• Slowloris – Version of SYN flood attack, in which an attacker (possibly with Slowloris tool or similar one) attempts to establish multiple TCP connections on a target web server and holds them as long as possible, by sending partial requests. ​ ​
  • NTP amplifications – By having a list of open NTP servers, an attacker sends NTP requests (usually via monlist command) with spoofed​ source ​IP address of the victim. As a result, a large number of NTP servers respond ​to the victim. The amplification part is there because you have query-to-response ratio of up to 1:200 or even more. So this attack can have devastating effect on the targeted server very easily. ​
  • DNS Reflection attack with Amplifications – In this attack, an attacker uses DNS system to send overwhelming amount of traffic to the target. Attacker spoofs victim's IP address and sends DNS name lookup requests to the public DNS servers. To maximize amplification, attacker can use the word "ANY" in DNS request, which returns all the known information about DNS zone, bigger amount of data than used by requests initiating the attack​.
  • HTTP flood – Here an attacker exploits seemingly legitimate HTTP GET or POST requests to attack web server or application causing a lot of open connections, consequently exhausting the server pool of connections or available resources.
  • Less known variations – Beside the aforementioned types, there are numerous others like ESSYN/XSYN Flood and PSH Flood, that exploit TCP stack, or SMBLoris, that uses Samba protocol and effectively makes it non-working. As for the reflection attacks, now there is Smurf attack, which is carried out with attacker spoofing one's IP address. The list can go on. ​​

Location, location 

So far we have covered tools and types of attacks, but what about the distribution of DDoS incidents around the globe? Most DDoS attacks originate from China and USA, while the other countries contribute with 25% combined. When it comes to the targeted countries, China and USA are at the front, with Australia, Brazil and Saudi Arabia following. No one is safe from DDoS attacks and your organization could easily be the next target. As for the duration, one attack can last from several minutes to several hours, even days.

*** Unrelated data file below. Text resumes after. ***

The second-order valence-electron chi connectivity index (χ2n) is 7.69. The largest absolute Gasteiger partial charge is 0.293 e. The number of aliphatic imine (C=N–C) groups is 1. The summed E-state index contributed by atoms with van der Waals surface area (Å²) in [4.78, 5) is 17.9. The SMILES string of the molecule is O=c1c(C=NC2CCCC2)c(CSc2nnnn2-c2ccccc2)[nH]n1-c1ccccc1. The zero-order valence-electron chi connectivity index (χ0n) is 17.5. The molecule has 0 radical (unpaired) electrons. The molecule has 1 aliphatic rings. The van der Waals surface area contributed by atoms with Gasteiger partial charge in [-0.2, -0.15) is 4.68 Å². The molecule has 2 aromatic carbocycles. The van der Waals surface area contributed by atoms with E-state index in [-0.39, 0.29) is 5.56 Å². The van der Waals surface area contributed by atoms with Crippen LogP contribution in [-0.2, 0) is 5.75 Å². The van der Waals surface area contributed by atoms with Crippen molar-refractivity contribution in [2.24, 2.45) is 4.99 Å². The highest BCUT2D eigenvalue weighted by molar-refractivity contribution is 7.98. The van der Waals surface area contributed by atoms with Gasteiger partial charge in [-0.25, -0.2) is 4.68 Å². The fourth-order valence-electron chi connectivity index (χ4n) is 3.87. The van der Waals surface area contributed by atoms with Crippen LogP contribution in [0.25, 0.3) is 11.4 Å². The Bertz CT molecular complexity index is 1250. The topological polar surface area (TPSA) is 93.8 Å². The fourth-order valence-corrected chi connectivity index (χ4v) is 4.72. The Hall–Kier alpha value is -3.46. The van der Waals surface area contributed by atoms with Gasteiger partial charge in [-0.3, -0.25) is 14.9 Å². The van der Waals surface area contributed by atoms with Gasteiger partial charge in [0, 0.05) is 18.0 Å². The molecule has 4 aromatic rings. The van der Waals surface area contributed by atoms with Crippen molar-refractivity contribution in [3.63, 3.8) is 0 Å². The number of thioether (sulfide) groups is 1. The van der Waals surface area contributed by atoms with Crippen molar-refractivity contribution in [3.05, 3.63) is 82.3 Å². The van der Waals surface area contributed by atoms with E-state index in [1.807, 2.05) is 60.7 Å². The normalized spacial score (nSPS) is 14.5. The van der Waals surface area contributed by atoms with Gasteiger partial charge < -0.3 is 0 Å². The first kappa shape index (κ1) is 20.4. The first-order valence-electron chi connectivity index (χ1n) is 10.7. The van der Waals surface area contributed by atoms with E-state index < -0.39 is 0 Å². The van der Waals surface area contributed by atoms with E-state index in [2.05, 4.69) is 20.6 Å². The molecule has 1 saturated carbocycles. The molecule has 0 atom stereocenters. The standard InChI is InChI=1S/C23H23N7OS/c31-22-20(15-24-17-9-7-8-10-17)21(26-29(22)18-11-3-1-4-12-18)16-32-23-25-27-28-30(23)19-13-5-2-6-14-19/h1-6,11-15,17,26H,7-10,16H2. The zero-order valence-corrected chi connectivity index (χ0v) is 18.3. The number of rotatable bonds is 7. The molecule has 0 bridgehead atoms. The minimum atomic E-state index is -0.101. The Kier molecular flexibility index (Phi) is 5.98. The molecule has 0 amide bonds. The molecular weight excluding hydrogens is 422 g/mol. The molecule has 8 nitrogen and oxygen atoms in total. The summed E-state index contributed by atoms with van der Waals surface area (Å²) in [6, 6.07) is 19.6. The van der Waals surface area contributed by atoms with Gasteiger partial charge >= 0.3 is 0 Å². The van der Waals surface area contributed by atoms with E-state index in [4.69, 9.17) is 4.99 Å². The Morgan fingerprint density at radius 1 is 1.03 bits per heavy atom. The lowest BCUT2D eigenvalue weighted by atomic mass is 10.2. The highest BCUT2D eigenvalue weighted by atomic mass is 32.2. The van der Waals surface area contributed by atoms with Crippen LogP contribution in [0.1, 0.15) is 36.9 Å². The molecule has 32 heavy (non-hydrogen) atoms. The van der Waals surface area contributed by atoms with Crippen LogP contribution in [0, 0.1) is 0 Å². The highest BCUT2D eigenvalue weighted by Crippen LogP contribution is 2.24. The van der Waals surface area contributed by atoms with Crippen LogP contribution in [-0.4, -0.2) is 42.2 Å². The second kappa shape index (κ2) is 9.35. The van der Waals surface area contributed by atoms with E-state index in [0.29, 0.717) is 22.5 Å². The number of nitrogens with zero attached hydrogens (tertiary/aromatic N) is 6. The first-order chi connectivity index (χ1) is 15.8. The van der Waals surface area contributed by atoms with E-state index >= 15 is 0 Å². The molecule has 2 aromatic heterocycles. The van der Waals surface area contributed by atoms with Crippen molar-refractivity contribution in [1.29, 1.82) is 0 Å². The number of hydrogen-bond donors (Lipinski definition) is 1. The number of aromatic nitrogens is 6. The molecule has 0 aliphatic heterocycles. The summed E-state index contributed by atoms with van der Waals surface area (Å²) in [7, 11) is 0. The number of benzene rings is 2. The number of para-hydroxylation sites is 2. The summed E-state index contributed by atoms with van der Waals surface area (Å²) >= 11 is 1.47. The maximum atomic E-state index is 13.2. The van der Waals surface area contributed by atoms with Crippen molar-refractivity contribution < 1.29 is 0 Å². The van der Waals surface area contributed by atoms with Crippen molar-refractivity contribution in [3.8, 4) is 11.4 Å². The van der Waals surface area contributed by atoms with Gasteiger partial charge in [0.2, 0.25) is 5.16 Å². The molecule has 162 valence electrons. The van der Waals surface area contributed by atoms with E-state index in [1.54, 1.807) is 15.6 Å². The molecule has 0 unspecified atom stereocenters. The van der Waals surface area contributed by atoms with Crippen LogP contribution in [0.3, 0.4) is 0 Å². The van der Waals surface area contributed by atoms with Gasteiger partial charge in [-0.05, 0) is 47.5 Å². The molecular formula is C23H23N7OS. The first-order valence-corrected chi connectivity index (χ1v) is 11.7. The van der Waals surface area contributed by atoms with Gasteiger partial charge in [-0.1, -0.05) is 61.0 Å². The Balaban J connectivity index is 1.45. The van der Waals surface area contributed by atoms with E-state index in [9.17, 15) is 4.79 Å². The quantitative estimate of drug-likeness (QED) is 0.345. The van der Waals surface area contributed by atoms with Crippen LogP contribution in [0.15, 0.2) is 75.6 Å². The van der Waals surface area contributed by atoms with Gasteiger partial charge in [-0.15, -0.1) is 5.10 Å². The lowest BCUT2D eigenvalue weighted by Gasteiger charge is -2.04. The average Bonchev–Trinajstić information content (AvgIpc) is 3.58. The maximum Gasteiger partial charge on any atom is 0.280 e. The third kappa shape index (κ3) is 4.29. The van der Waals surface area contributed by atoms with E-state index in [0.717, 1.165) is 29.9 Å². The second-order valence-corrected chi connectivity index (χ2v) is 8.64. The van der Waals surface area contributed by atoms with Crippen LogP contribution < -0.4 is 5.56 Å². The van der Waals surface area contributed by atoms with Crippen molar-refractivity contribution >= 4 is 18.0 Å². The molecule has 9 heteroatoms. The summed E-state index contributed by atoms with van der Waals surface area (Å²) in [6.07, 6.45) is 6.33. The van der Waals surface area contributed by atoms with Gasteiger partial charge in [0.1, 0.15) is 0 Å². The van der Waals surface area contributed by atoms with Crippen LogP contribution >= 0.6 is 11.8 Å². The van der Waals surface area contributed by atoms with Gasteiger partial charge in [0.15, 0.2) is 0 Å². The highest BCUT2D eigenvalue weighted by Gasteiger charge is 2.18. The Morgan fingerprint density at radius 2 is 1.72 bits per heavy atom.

Detection and remediation

In this text we've seen that DDoS is a very complex topic. To detect these attacks one needs a combination of Netflow and Network Monitoring System, as well as firewall rules, vendor patches and even hardware and/or software appliances tailored specifically for DDoS protection.

Let's say one company is under SYN Flood attack. What should they do? Firstly, Raw data need to be inspected in order to identify rising number of TCP SYN packets over short duration of time. Then, strict TCP keepalive needs to be defined along with maximum connection rules on all perimeter devices (for example proxy, firewall,etc). Also, there needs to exist effective partnership with upstream network service provider, which can be extremely helpful in this kind of situations. And finally, as a regular action, alarms should be set on all Netflow and NMS servers, so that alert can arrive before the attack.

Palo Alto NetFlow and EventLog configuration
pfSense NetFlow and EventLog configuration